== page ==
by Steven Hacker | September 01, 2015

In less than 10 years, social media has solidly embedded itself into the nucleus of American business. In his recent book “100 Days of Growth,” Sujan Patel shares that a recent Nielsen study found that “four out of every five corporations in America are now leveraging social media to help expand their client base and build relationships with customers.”

What’s curious is that many associations were slow to get out of the social media starting gate, according to Jennifer Jones, director of communications for Marketing Design Group, a leading national agency specializing in event and association marketing. “In general, associations tend to hold on to older, slower and more costly ways of communicating with stakeholders because they believe that’s what their members want and because some groups fear change,” she said. “The good news is, it’s not difficult or expensive to get up to speed with social media implementation now.”

Why jump on the social media bandwagon? For any number of reasons, said Jones: “It’s a powerful tool to build member engagement and communities, cultivate new members, increase revenue, fundraise and expand reach and public awareness on important issues. Some associations have leveraged social media in amazing ways, such as the ALS Foundation with the ice-bucket challenge.”

Another group that recently put social media to good promotional use was SPI, the Plastics Industry Trade Association. Marketing Design Group developed two characters—MATT (machines and technology of tomorrow) and his gal-pal POLY (polymer)—to pitch the group’s national trade show, NPE, in a more relatable way. Creating Bitstrips (app-created comics) that ran on social media, graphic emails and blog posts, the duo promoted event features and benefits using industry-related humor, contributing to a 19 percent increase in attendance and the largest show in NPE’s 69-year history.

The adoption of social media by nonprofit associations is now soaring, based on the findings of the 2015 Social Media Impact Study, an annual project of Kellen, an international association management and public relations organization. The recent study revealed that the nation’s nonprofit associations have substantially increased their use of major social media channels in the last year. While LinkedIn remains a popular social media channel of nonprofit associations with an adoption rate of 88 percent because of its business orientation, Facebook is the most popular channel (93 percent), with Twitter a close second (91 percent) and YouTube following (73 percent).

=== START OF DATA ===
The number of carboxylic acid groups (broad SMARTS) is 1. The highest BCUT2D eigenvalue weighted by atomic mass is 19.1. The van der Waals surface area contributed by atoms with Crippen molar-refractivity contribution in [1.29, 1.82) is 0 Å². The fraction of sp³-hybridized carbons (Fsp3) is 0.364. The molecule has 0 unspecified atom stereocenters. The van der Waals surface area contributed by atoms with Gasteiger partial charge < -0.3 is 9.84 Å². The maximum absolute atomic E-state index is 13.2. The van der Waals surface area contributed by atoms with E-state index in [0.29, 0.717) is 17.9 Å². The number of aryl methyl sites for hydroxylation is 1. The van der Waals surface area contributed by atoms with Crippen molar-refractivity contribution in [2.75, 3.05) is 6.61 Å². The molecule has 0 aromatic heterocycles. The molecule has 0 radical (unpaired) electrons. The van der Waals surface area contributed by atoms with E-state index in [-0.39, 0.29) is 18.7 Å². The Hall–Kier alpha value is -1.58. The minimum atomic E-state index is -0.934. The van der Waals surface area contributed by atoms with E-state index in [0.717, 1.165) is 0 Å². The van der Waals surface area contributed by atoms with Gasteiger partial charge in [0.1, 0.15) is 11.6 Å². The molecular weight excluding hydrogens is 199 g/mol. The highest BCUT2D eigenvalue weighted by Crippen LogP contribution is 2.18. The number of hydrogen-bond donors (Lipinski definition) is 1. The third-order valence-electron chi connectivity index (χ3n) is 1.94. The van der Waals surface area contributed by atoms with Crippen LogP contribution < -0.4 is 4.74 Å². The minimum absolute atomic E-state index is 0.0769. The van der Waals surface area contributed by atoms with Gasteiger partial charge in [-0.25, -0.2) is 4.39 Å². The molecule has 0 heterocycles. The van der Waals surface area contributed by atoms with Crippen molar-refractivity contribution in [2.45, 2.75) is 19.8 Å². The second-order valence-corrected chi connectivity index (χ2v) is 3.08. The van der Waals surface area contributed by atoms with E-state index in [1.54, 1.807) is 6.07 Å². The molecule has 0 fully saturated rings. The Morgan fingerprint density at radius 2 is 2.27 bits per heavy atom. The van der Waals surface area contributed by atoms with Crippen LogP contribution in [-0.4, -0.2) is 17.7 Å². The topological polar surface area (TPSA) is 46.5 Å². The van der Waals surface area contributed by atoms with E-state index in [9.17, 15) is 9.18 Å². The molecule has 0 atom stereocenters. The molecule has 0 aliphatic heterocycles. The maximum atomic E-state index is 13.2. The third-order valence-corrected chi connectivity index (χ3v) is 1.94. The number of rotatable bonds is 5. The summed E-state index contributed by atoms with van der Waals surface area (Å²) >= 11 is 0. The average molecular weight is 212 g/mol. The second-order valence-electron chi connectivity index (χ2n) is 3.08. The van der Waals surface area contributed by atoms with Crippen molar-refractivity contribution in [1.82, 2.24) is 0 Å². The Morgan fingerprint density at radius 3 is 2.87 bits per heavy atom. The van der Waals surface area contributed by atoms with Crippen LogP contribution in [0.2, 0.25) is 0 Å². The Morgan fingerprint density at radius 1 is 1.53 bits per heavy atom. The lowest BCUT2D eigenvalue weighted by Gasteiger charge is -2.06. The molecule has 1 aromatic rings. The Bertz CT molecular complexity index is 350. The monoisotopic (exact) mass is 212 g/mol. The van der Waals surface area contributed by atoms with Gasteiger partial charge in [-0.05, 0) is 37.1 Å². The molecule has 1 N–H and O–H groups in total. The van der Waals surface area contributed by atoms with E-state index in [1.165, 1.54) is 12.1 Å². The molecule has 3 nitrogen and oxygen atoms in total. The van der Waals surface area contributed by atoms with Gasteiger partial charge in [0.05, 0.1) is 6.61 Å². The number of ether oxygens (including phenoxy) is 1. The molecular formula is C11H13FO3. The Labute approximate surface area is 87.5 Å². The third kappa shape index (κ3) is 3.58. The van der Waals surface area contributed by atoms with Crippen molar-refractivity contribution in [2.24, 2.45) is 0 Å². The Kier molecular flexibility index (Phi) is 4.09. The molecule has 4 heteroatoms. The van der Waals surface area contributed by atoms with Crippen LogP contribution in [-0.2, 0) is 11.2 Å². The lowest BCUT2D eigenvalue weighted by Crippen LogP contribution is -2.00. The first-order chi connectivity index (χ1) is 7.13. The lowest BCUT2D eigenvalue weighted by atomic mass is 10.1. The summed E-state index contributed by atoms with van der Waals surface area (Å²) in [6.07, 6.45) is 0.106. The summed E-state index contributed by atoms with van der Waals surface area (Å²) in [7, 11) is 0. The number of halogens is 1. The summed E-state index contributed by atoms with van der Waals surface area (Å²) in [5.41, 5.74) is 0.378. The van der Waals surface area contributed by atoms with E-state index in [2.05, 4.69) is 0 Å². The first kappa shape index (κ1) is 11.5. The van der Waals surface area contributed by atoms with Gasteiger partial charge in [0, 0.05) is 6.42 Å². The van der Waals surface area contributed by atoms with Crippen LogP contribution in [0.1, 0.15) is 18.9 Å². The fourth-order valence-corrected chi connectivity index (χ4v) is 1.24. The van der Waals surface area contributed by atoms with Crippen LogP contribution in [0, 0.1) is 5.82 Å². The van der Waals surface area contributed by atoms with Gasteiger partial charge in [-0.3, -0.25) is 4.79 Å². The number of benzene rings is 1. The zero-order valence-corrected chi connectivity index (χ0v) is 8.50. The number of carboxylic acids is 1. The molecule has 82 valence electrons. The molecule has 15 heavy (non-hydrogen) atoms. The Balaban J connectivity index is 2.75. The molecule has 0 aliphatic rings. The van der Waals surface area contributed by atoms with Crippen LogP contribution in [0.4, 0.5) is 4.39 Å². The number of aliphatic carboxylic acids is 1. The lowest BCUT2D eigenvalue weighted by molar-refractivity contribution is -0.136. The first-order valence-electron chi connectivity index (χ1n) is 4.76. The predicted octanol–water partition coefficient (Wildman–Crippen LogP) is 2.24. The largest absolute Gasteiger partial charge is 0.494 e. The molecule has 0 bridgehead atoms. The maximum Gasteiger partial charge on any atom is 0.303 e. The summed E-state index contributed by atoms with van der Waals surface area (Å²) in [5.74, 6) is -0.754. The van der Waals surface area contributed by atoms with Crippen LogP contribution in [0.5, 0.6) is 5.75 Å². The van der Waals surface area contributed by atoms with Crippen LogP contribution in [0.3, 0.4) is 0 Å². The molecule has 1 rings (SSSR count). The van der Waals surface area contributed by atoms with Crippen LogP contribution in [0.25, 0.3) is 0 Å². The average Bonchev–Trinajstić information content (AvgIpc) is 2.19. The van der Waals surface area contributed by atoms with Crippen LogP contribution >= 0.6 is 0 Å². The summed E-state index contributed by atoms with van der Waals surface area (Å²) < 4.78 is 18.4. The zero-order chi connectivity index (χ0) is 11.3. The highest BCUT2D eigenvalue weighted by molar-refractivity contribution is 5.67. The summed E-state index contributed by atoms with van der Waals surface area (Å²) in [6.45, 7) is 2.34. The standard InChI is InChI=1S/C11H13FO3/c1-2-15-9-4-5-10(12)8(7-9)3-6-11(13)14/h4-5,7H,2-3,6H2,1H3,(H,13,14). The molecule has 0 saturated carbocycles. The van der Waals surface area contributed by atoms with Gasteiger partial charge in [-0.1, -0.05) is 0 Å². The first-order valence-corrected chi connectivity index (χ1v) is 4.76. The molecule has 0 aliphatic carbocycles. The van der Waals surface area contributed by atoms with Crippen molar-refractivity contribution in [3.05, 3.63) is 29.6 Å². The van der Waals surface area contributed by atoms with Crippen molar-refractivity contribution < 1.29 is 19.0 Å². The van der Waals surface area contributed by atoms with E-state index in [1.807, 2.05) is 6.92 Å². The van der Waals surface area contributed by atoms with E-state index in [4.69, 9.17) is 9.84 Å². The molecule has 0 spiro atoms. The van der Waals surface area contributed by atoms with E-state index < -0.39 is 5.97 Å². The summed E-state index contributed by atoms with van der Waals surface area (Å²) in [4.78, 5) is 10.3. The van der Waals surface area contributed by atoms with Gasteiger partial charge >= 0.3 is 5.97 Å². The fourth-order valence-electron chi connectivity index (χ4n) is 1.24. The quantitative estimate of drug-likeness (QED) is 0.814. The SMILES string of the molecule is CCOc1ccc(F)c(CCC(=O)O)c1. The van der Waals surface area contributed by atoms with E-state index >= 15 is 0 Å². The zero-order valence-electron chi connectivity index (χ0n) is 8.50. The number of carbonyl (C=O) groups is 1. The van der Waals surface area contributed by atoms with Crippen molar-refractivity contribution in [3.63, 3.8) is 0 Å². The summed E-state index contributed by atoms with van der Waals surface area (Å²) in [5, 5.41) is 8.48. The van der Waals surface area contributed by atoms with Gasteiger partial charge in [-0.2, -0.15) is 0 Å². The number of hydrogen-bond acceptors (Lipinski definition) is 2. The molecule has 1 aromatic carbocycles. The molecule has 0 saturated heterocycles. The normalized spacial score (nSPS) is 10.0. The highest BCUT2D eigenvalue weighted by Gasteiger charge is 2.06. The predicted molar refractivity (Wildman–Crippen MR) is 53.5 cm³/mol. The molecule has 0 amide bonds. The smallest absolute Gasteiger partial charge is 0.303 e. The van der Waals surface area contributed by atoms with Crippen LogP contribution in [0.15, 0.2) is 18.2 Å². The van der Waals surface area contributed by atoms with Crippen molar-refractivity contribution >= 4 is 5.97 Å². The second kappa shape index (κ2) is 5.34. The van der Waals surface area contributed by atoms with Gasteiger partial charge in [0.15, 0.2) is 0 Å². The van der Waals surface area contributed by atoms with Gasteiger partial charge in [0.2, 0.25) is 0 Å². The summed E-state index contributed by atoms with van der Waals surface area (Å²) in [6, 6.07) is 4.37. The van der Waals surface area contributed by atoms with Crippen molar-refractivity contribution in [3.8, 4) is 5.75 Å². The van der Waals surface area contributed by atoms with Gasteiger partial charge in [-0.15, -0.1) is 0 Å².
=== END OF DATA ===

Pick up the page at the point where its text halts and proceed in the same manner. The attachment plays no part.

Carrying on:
Narrowing Down the Right Network. Wendy Holliday, vice-president of attendee acquisition and experience at the consulting company Velvet Chainsaw, believes that nonprofits are making good progress adapting to the complexities and challenges of social media. “A fundamental early step must include determining which social media networks to utilize,” she said. “And to make intelligent selections, you need to know what your members’ preferred networks are.”

It was initially commonly accepted that people used LinkedIn for business and Facebook for casual discussions, but that has since morphed significantly due to the launch of so many additional networks. Even so, LinkedIn remains the world’s preeminent business network, with 380 million users, while Facebook still commands considerable attention, with 1.49 billion active monthly users. Twitter also remains a very strong presence, with 300 million active followers worldwide.

Particularly revealing and important are the demographics of social media users. About 43 percent of Twitter’s American followers—some 23 million people—are Millennials (ages 18 to 34), while only 13 percent of LinkedIn users fall into the same age bracket. These critical differences can be extremely important when trying to decide where your organization will have a presence and how frequently. In most instances, it’s not a matter of one or the other but both.

The intensity and frequency of messaging will vary depending on your group’s demographics as well as its industry and even member habits. Said Holliday, “In addition to the obvious questions about social media use, you should probe issues such as: Which times of the year are the busiest for your members? Are there dominant themes at certain times of the year that might be especially important, such as ‘Back to School’ for anyone involved in education? If there are, you can use social media to share highly relevant resources with members during these key periods.